Meanwhile, back at the ranch, between warrantless wiretapping, extraordinary rendition, enhanced interrogation, water boarding, the patriot act and illegal domestic surveillance programs, we are only now starting to scratch the surface of secret government decisions made in the name of our security. It is also apparent that many of these decisions did not uphold America’s high ideals, beliefs and strong democratic values. Rather than get into a discussion about civil rights violations, let us examine the net result of the actions of creating a huge new domestic security apparatus with the TSA, Homeland Security and a mega-billion dollar domestic intelligence gathering network. One that starts with a SAR (Suspicious Activity Report) that local police officers are encouraged to fill out on their beats, which gets stored in a massive database without any further scrutiny or investigation of the person named in the report. All this information is then analysed using sophisticated software that is meant to stitch disparate pieces of information together, distributing it to federal “authorities” in real-time. In the context of this enhanced security apparatus, let’s review the last three major terrorist plots against the US, starting with the Christmas Day bomber. Umar Farouk Abdulmutallab managed to board a flight to Detroit with an explosive device hidden in his underwear. Luckily this device failed to detonate, after which he was wrestled to the ground by a fellow passenger. What boggles the mind is the fact that this new and improved multi-billion dollar security apparatus completely missed him - this after his father, a respected Nigerian banker, called US authorities and warned them that his son was becoming radicalized. Despite being on a no fly list Abdulmutallab was not stopped at two different airports, and even though he bought a one-way ticket (like all the 9/11 hijackers) it was not picked up as a red flag by all our new and highly sophisticated security algorithms and apparatus. We are told that his name was misspelled on the no-fly list; clearly our government’s multi-billion dollar taxpayer funded state-of-the-art software does not contain a basic spell check or even the level of sophistication that Google’s search box provides with its query suggestions. Next we had the Times Square bomber who was caught, not by our enhanced security, but only because some alert citizens noticed a man acting strangely after parking his SUV near Times Square. A couple of street vendors called police after seeing what looked like smoke and some strange apparatus inside the abandoned vehicle, Finally, we had another close call with two packages located on separate cargo planes bound for the US from Yemen. Both had home printers with plastique explosives and a sophisticated detonating mechanism timed to blow up in mid-air over US cities. The only reason we discovered and disarmed them was thanks to a call from a reformed Al Qaeda terrorist to the head of Saudi intelligence. It begs the question of what all this increased prying, searching, and snooping has resulted in. Clearly it has not served as a deterrent, because the number of terrorist attacks has actually increased dramatically worldwide* (see footnote for sources), and in the US, in the past decade and at a much greater rate than before the Iraq war. The point is that securing the country is important but finding the right balance between technology, paranoia and human intelligence is equally important. Think about the fact that every new action by terrorists has led to a knee-jerk and piece-meal reaction to our growing security paranoia. First, we were asked to remove our shoes, then our belts, then gels were prohibited, next liquids had to be less than 3.4 ounces, and put in clear plastic baggies. Now since they cannot ask us to take off our undergarments we are instead virtually strip searched. Arguably, all this money is not being well spent because it is being done in a completely reactionary fashion rather than as part of a well thought out plan. We know that the terrorists will stop at nothing to kill us, so the only question is where will we draw the line?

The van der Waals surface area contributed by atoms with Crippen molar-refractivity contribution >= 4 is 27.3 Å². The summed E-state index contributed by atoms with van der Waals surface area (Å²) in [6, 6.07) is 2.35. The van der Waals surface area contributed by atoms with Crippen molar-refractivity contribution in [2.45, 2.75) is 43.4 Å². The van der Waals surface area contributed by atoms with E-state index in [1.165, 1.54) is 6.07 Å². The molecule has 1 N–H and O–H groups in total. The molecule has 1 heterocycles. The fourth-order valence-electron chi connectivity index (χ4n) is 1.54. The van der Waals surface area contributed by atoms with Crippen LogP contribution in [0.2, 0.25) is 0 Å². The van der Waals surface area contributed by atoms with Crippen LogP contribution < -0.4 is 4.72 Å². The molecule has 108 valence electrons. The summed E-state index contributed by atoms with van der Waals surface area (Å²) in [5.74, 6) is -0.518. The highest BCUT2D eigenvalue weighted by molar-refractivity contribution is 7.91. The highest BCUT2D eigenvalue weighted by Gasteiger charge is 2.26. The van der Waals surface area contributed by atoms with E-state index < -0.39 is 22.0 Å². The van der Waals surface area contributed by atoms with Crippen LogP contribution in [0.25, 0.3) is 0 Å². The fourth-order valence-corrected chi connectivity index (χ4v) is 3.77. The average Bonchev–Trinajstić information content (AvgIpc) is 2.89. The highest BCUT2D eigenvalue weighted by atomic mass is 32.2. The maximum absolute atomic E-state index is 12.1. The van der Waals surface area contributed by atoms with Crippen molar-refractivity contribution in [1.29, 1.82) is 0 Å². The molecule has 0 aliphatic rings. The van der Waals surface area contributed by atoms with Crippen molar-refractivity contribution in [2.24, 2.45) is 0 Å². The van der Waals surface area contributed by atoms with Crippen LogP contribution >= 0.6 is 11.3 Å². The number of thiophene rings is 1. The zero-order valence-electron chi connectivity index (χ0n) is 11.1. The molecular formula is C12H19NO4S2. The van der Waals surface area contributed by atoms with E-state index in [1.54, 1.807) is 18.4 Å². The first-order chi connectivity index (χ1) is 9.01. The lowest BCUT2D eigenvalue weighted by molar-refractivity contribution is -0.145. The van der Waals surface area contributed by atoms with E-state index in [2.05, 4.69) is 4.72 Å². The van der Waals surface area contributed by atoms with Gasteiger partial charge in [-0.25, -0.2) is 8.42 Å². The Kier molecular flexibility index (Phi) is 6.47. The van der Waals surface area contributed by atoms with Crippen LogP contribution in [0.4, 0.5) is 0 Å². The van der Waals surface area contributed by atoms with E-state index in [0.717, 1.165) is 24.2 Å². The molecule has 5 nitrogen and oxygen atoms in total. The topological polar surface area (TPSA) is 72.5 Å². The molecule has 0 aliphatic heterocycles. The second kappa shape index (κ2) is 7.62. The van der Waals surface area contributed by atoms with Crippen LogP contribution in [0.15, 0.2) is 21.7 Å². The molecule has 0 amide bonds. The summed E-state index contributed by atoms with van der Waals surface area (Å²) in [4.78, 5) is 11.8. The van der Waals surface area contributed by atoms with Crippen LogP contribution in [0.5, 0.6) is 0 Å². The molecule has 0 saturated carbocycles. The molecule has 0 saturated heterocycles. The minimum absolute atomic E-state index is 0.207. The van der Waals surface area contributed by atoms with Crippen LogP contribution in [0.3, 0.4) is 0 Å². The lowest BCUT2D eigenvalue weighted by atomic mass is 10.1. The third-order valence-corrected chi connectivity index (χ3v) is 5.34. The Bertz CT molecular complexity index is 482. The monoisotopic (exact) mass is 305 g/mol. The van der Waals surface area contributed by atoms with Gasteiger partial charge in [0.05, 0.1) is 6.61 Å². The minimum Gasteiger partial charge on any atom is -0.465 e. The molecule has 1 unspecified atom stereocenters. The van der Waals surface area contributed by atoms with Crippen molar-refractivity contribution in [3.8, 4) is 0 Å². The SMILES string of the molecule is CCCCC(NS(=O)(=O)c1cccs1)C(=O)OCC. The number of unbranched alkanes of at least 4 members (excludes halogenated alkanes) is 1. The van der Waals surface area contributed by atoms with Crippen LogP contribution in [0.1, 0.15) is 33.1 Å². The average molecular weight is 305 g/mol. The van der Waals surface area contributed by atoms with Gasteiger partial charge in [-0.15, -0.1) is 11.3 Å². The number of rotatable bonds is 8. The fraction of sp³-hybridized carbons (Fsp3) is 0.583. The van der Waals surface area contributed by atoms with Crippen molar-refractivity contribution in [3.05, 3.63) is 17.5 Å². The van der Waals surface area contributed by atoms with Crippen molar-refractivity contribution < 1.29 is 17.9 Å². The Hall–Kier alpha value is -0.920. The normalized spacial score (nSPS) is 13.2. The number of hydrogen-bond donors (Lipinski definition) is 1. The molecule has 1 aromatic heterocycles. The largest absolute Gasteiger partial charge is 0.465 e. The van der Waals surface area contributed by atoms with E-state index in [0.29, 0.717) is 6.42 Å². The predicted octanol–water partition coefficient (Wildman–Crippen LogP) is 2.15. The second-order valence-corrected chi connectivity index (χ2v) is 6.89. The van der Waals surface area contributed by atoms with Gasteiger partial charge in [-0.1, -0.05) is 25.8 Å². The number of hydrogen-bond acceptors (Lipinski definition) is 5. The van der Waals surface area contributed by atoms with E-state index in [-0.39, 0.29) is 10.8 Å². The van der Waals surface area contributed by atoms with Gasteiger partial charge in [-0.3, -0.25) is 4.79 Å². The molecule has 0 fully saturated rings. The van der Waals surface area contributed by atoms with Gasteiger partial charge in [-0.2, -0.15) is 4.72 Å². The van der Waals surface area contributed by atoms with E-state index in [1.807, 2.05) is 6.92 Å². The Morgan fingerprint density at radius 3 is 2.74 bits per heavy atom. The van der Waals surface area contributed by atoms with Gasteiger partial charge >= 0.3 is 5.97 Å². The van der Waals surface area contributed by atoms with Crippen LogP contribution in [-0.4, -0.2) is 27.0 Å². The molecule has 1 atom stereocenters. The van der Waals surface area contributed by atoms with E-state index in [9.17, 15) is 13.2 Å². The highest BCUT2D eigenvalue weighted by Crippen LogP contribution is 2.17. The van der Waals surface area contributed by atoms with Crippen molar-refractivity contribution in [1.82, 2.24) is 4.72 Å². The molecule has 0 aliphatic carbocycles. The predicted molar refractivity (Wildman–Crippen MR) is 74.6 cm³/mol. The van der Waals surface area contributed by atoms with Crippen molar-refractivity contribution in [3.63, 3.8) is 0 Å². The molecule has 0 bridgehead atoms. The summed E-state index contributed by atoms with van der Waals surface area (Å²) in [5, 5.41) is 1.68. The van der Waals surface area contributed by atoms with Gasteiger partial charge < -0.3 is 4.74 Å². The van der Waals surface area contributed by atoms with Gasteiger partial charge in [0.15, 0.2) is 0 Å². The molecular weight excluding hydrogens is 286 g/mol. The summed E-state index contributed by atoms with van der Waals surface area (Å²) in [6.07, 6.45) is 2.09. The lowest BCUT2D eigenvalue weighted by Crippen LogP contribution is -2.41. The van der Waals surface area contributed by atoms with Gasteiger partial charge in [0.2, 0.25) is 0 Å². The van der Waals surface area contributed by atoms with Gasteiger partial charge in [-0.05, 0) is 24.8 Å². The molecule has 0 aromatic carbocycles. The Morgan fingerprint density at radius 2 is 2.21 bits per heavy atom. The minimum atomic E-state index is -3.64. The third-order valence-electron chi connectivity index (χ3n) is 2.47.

Read Part 2: September 11 - Ten Years Later (part 2)
*NOTE: Sources: The National Intelligence Estimate (NIE) from September, 2006. The NIE is issued by the President’s Director of National Intelligence and their conclusions are based on analysis of raw intelligence collected by all the US spy agencies. It is an assessment on national security. The 2006 NIE said that the number of terrorist attacks (defined as “as an act of violence or the threat of violence, calculated to create an atmosphere of fear and alarm”) had risen dramatically worldwide since the Invasion of Iraq in 2003. The same NIE also cited the Iraq war as a major factor in this startling rise in global jihadist terrorist attacks. We also have the US State Department’s Country Reports on Terrorism, 2006 which stated that there had been a 29% increase in terrorism worldwide in 2006, over the previous year; terrorist attacks on non-military targets rose to 14,338 with an increase of deaths to 20,498. If you need any more data then I can point to another independent global study on terrorism conducted by Peter Bergen and Paul Cruickshank, research fellows at the Center on Law and Security at the NYU School of Law. They found that there was a 607 percent rise in the average yearly incidence of attacks since the Iraq invasion. It is true that Iraq and Afghanistan do cause a huge blip and together account of 80 percent of attacks and 67 percent of fatalities; however, if you exclude these two countries you still see a solid 35 percent per year increase in the number of terrorist attacks in the rest of the world.